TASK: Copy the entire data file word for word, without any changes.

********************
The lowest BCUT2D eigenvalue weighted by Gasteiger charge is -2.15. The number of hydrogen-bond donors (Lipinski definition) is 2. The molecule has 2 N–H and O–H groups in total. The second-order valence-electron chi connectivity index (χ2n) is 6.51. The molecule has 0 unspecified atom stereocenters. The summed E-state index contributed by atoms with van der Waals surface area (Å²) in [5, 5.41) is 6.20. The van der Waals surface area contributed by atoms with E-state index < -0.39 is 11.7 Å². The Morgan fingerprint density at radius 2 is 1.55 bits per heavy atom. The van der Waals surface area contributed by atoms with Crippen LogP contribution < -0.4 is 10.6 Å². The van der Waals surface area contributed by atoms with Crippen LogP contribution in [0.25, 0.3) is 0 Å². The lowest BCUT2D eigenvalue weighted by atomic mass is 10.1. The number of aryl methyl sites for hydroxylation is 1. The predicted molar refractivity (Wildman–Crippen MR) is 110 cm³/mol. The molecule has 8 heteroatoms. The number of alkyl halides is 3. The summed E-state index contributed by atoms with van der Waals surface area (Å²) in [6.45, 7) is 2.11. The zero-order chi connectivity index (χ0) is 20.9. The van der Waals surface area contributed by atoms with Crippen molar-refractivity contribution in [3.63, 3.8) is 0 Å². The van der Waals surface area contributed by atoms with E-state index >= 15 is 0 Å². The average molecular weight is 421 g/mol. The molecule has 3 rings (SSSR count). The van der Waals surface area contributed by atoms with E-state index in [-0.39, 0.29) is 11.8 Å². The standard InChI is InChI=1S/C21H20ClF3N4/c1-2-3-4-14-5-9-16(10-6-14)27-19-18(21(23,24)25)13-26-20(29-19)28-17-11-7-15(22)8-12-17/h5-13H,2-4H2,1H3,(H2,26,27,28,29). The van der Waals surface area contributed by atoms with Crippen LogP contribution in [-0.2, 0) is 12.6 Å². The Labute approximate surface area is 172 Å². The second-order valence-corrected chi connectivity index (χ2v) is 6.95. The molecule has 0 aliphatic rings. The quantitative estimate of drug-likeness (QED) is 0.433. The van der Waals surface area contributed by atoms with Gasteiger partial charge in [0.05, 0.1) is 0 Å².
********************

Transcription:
The lowest BCUT2D eigenvalue weighted by Gasteiger charge is -2.15. The number of hydrogen-bond donors (Lipinski definition) is 2. The molecule has 2 N–H and O–H groups in total. The second-order valence-electron chi connectivity index (χ2n) is 6.51. The molecule has 0 unspecified atom stereocenters. The summed E-state index contributed by atoms with van der Waals surface area (Å²) in [5, 5.41) is 6.20. The van der Waals surface area contributed by atoms with E-state index < -0.39 is 11.7 Å². The Morgan fingerprint density at radius 2 is 1.55 bits per heavy atom. The van der Waals surface area contributed by atoms with Crippen LogP contribution < -0.4 is 10.6 Å². The van der Waals surface area contributed by atoms with Crippen LogP contribution in [0.25, 0.3) is 0 Å². The lowest BCUT2D eigenvalue weighted by atomic mass is 10.1. The number of aryl methyl sites for hydroxylation is 1. The predicted molar refractivity (Wildman–Crippen MR) is 110 cm³/mol. The molecule has 8 heteroatoms. The number of alkyl halides is 3. The summed E-state index contributed by atoms with van der Waals surface area (Å²) in [6.45, 7) is 2.11. The zero-order chi connectivity index (χ0) is 20.9. The van der Waals surface area contributed by atoms with Crippen molar-refractivity contribution in [3.63, 3.8) is 0 Å². The van der Waals surface area contributed by atoms with E-state index >= 15 is 0 Å². The average molecular weight is 421 g/mol. The molecule has 3 rings (SSSR count). The van der Waals surface area contributed by atoms with E-state index in [-0.39, 0.29) is 11.8 Å². The standard InChI is InChI=1S/C21H20ClF3N4/c1-2-3-4-14-5-9-16(10-6-14)27-19-18(21(23,24)25)13-26-20(29-19)28-17-11-7-15(22)8-12-17/h5-13H,2-4H2,1H3,(H2,26,27,28,29). The van der Waals surface area contributed by atoms with Crippen LogP contribution in [-0.2, 0) is 12.6 Å². The Labute approximate surface area is 172 Å². The second-order valence-corrected chi connectivity index (χ2v) is 6.95. The molecule has 0 aliphatic rings. The quantitative estimate of drug-likeness (QED) is 0.433. The van der Waals surface area contributed by atoms with Gasteiger partial charge in [0.05, 0.1) is 0 Å².